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US Intelligence Agent Charged With Leaking Secrets to Journalists

A US Defense Intelligence Agency official who investigators believe was being directed to hunt for government secrets was charged with leaking classified information after being arrested by the FBI.
Henry Kyle Frese, 30, has a top secret government security clearance, and is alleged to have accessed at least five classified intelligence reports and provided top secret information about China’s weapons systems to the reporter with whom he was having a relationship, media reports said, naming her as Amanda Macias of CNBC, a pay TV business news channel.
The arrest was the sixth a string of prosecutions by the administration of President Donald Trump against government workers accused of leaking confidential documents, including Reality Winner. The whistleblower had been jailed for five years for sending classified information detailing a suspected 2016 Russian hack of a Florida election vendor to the Intercept.
Neither reporter was identified by name in court documents, but were identified by The Wall Street Journal and media reports. Another is said to be Courtney Kube of NBC News, who covers the Pentagon.
“Frese was caught red-handed disclosing sensitive national security information for personal gain,” said John Demers, Assistant Attorney General for the National Security Division of the case that has alarmed media freedom backers.
Gabe Rottman of the Reporters Committee For Freedom of the Press said his organization would monitor the Frese case closely. “Aggressive leak prosecutions directly impair newsgathering by dissuading sources with newsworthy information about matters of public concern from speaking to reporters,” he said.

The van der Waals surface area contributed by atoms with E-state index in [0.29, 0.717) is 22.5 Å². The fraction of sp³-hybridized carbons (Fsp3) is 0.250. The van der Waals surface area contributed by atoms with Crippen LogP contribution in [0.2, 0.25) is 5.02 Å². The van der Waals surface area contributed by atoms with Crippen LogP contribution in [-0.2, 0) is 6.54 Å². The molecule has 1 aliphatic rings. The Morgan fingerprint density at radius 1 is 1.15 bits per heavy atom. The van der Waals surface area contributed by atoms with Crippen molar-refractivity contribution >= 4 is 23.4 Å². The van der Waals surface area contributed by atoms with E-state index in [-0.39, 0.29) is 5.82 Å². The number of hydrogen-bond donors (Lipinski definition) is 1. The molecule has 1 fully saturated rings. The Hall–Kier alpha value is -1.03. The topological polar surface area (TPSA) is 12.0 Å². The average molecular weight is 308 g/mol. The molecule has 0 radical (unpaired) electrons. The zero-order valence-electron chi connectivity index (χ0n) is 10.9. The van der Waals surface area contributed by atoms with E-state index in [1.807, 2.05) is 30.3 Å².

Zachary Terwilliger, U.S. attorney for the Eastern District of Virginia, said the case wasn’t meant to send a message to journalists but to “leakers,” the Journal said. It was not indicated if – as happened in Australia – the journalists would also be arrested or prosecuted.
While Frese was alleged to be romantically tied to Macias he provided additional information to Kube, who is more senior than Macias, to help Macias’s career, prosecutors alleged.
In April 2018, after Frese accessed one of the intelligence reports, she sent him a private message on Twitter asking if he would be willing to speak with another journalist. Prosecutors said this journalist worked at another outlet owned by the same company, while court documents indicated Kube.
Frese replied that he would do so if it could help advance Macias’ career because he wanted to see her “progress,” according to the documents. The government also intercepted a call in September during which Frese allegedly read classified national defense information to the second journalist, the documents said.
Federal investigators believe Frese was “taking direction from members of the media” because he had searched for the intelligence documents that were outside of his area of expertise, said Alan Kohler, the Special Agent in Charge of Counterintelligence at the FBI’s field office in Washington, according to Military.com.
The court records outline the FBI’s surveillance of Frese and how they captured phone calls and direct messages on Twitter between him and the two journalists, who apparently both covered national security. There were no reports indicating any of the accused used encrypted methods of relaying and receiving the information.

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